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Editorial comment

It seems to be becoming a bit of a tradition in my December comment for me to discuss predictions made about our industry at the start of each year and this month, I’m afraid to say, I will be keeping up with tradition. Earlier in the year I read an article in the 2012 Heavy Oil & Oilsands Guidebook entitled ‘A tough but worthwhile climb: what to watch in 2012.’ As I’m sure you can guess, the article was full of forecasts for the heavy oil/oilsands industry. There were nine to be precise, but due to this comment being only a brief insight, I will discuss three key points.

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 ‘At least US$ 20 billion will be spent on new capital projects in the oilsands sector in 2012,’ is the first forecast I would like to look at, and in my humble opinion this did happen in 2012. Over the last year in Hydrocarbon Engineering and on Energy Global alone we have reported on nearly US$ 12 billion of oilsands investments in both Canada and Venezuela, not including contracts where the value was undisclosed, such as Technip’s heavy oil upgrader contract at the Petrocarabobo S.A. refinery, or pipeline investments surrounding oilsands projects. This is over half the predicted investment figure and there are many more projects that didn’t hit the HE inboxes as press releases.

The investment in the oilsands hasn’t stopped at capital projects; investments in clean technologies have also been on the up and our September regional report ‘The footprint in the sand’ from Edmonton Economic Development Corporation, Canada, highlighted this point as the Canadian government alone invests CAN$ 2 billion/y in greenhouse gas reduction and clean technology. The article also went some way to confirming another prediction; ‘collaboration grows as key to managing environmental issues,’ as the piece discusses Kemira, a waster chemistry company headquarted in Helsinki, Finland, who are branching into the Canadian oilsands’ water related challenges, focusing on tailings ponds. The partnership with experts from other countries will no doubt be hugely beneficial in helping environmental issues surrounding the oilsands, especially as the partnering companies are specialists in their particular fields.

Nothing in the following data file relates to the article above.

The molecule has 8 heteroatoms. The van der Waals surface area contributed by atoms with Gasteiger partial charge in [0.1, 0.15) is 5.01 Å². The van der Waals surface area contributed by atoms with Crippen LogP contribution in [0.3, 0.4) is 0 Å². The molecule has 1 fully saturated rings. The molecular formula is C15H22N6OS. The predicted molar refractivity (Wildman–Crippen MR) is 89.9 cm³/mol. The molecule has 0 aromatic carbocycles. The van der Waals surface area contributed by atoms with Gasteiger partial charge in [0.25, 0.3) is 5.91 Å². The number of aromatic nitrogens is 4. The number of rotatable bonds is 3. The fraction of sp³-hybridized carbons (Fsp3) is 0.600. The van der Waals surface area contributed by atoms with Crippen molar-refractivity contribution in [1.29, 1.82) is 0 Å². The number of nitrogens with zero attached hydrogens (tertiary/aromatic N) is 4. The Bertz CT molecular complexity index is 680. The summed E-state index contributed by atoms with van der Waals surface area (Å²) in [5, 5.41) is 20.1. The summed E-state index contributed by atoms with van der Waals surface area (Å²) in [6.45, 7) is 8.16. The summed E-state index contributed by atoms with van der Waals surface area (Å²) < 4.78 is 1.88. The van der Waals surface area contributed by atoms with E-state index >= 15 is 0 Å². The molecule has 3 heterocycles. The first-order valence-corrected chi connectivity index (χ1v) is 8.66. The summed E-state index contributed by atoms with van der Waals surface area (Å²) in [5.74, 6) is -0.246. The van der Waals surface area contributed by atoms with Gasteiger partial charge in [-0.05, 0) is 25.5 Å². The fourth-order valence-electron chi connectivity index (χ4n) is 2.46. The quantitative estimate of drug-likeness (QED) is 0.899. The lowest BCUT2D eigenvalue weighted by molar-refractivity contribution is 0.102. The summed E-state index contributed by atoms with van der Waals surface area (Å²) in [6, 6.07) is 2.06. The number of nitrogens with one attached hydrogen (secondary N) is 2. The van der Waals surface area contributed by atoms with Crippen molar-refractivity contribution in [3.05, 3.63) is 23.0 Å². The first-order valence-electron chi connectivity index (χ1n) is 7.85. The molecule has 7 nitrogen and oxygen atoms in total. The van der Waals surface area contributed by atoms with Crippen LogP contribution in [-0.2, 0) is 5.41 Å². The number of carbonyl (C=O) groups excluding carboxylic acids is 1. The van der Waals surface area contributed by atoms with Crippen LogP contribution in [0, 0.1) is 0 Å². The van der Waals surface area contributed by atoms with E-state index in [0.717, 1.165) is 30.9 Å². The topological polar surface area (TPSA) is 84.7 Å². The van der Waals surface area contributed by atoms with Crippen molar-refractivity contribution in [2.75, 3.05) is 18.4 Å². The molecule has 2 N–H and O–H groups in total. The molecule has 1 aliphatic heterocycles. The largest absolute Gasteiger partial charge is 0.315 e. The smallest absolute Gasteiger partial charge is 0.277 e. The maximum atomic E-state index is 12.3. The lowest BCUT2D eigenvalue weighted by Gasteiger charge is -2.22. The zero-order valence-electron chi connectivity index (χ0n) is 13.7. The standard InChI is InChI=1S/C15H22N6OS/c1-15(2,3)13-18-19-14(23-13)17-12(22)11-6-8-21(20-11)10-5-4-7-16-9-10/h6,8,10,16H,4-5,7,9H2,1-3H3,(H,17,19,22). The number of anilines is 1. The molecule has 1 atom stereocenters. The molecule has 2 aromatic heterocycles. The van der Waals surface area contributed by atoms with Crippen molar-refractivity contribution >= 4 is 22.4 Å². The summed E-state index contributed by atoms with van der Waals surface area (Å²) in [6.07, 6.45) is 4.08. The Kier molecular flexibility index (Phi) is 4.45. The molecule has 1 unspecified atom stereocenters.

The final prediction I’d like to comment on looks at the lack of human resources, as the article stated ‘the oilsands sector is moving into a full blown labour shortage.’ This is an undeniable fact not only in the oilsands/heavy oil sector of the downstream industry but across the board. For several years the knowledge gap has been widening and the pool of skilled engineers has been shrinking. However, with reference to the Canadian oilsands and ‘A tough but worthwhile climb’, it may have solved its own dilemma as it stated that ‘oilsands development has created a surge of employment in First Nations communities in the oilsands area.’ Surely this is a route that could be explored further to help fill the human resource gap?

So, it appears, from the above comments at least, that 2012 has been successful in fulfilling the predictions made at the start of the year where the oilsands and heavy oil is concerned and, on that note, I have one final thing to say! On behalf of all the Hydrocarbon Engineering team, I’d like to wish you a happy and healthy new year and we hope you all enjoy the festive season!